We have recently had the opportunity to work alongside an organisation that has assembled a cohort of thirty-five Australian women executives. Their theme: ‘leadership in the future of work’. The delegation will be touring San Francisco and Silicon Valley to meet with some of the globe’s top companies to study the variables and permutations that define leadership in the future of work. AbilityMap has also partnered with Dr Marcus Bowles, a prominent Australian academic and researcher who remains at the forefront of research into leadership in the digital economy and whose work is embedded in our very system. Our aim is to give them a quantitative tool to record their perhaps evolving impressions.
Using our Job Profiler, each individual was asked to identify the capabilities they thought would define the future of leadership in work. Thirty-five Australian women executives, thirty-five different profiles; unfortunately they can’t all be right. We’ve aggregated the profiles to show what, as a collective, they believe are the strongest common abilities. The process will be completed again once the group has returned from their search for knowledge and insight to identify what they can bring back to benefit their companies and Australia as we rapidly transition to a new work environment.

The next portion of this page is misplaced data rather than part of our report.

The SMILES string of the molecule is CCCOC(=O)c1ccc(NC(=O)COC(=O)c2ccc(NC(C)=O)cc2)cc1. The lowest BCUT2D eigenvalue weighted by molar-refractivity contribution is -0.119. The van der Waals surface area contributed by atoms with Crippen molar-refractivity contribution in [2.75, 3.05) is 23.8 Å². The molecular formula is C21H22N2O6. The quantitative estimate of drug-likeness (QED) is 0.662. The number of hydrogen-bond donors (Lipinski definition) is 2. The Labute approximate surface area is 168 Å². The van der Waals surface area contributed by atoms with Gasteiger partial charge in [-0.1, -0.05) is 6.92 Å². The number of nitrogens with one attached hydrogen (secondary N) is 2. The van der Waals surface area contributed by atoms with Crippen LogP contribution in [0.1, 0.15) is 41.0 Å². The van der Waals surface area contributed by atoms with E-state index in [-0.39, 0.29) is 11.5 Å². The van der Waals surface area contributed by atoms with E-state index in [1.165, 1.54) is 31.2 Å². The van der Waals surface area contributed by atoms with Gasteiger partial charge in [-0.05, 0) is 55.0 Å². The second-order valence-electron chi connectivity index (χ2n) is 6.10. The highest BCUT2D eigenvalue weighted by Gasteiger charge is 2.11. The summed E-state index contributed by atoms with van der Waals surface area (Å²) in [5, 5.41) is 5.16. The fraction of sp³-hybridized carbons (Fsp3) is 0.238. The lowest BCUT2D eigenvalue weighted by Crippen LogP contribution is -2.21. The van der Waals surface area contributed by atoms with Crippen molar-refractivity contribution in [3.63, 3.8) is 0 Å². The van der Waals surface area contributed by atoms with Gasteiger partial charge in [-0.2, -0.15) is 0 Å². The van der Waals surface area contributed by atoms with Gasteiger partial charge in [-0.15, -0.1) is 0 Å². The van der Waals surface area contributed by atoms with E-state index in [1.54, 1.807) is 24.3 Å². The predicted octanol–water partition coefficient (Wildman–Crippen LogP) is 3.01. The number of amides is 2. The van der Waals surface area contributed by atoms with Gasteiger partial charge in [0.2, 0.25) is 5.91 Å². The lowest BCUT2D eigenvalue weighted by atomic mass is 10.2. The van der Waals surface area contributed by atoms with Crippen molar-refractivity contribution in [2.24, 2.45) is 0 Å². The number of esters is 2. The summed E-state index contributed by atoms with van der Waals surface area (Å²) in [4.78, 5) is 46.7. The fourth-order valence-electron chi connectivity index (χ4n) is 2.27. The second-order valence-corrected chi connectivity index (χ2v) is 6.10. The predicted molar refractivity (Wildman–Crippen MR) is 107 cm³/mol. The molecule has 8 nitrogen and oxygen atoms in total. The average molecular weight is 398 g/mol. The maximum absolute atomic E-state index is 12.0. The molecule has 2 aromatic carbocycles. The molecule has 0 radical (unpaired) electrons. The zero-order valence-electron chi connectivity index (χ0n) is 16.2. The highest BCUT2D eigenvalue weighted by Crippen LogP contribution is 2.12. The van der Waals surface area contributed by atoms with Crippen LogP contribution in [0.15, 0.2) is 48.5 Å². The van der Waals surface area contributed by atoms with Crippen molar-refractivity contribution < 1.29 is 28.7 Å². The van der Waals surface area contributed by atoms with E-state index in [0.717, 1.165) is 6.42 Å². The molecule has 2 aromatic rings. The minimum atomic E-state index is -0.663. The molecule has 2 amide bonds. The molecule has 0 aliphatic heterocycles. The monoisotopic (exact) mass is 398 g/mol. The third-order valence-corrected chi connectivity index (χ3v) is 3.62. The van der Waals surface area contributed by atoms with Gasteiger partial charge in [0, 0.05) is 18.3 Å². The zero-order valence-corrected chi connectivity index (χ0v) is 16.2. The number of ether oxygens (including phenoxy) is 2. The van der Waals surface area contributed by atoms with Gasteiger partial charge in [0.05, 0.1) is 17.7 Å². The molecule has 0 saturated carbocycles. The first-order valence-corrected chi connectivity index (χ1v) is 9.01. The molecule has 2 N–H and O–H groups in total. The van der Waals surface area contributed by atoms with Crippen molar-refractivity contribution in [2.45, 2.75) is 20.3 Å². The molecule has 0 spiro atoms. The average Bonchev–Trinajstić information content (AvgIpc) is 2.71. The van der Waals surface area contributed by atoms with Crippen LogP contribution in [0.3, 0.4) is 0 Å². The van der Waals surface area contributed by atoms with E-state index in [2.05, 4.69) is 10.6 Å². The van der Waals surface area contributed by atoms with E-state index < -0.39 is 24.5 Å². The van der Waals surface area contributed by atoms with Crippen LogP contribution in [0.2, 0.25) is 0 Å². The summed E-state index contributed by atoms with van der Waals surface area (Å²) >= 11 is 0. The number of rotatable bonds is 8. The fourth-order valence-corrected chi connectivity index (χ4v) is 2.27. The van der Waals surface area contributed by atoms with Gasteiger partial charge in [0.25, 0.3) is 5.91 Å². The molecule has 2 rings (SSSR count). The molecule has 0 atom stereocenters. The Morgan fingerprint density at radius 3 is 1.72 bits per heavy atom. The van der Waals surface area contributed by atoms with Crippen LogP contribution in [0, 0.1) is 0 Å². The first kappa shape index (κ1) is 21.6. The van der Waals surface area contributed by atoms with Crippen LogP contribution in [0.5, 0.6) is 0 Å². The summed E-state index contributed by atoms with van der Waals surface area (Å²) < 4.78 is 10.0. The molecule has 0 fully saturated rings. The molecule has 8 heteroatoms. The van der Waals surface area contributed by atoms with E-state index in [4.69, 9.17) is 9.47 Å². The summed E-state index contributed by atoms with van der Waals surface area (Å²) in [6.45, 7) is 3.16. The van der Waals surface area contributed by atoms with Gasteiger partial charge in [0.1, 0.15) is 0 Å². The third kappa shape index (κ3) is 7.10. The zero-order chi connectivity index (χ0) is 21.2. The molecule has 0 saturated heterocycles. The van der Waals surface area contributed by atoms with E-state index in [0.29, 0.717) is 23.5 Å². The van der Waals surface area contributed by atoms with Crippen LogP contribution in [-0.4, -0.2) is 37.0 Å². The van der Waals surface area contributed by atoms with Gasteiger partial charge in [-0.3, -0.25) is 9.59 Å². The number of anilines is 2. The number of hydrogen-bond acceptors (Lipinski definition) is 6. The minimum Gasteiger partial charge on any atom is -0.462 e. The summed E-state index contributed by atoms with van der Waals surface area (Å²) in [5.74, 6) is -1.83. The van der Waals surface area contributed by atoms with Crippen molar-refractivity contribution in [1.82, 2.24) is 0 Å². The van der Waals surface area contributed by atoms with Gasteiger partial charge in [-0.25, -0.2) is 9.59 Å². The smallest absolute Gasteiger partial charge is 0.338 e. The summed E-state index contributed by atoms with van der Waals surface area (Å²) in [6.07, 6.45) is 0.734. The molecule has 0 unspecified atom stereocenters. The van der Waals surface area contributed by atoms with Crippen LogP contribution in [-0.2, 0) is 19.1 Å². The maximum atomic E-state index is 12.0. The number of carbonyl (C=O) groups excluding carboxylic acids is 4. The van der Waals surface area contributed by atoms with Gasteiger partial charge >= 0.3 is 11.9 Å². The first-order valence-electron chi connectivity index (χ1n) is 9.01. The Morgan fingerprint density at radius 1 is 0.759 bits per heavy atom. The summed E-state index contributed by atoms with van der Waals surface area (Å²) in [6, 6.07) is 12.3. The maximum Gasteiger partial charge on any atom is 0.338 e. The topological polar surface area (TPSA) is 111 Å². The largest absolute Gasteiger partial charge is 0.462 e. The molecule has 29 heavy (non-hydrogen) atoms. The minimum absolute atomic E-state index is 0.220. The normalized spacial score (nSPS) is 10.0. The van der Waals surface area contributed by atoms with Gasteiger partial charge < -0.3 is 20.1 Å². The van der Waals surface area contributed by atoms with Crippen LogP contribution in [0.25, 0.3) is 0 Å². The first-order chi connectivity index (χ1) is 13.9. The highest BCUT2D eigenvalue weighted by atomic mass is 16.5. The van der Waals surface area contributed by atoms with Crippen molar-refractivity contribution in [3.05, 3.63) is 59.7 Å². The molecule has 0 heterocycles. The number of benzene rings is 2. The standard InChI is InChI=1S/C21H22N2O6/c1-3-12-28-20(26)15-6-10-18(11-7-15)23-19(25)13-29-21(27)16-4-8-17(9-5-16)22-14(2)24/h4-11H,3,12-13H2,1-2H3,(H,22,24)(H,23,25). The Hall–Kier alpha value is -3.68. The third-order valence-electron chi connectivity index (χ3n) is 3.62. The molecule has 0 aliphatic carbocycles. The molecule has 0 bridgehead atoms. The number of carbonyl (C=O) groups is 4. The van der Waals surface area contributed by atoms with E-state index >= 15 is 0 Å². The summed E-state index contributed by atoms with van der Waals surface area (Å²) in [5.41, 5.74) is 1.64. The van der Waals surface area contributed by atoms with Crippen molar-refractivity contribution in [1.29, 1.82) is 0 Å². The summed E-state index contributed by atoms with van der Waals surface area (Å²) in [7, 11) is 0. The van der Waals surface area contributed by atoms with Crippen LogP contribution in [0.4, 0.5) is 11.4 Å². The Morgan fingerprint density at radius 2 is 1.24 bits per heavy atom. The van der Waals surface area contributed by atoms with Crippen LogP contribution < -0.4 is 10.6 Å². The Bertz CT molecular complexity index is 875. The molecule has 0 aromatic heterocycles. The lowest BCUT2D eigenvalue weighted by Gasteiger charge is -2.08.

Thirty-five of Australia’s top women executives, thirty-five different views on what drives leadership in the future of work; unfortunately they can’t all be right.
Quite simply, we don’t know! Only time will reveal the future of leadership in work. What we are excited to do, however, is compare the profiles of one of the leading researchers in Asia Pacific with the views of thirty-five of Australia’s finest executives before and after their trip. They were also invited to complete an Ability Imprint to reveal just how closely the capabilities of this top group reflect what they and evidence-backed research shows as the global requirements for leadership in the future of work in a digital economy. We think we’ll find new insights, some uniquely Australian, mate.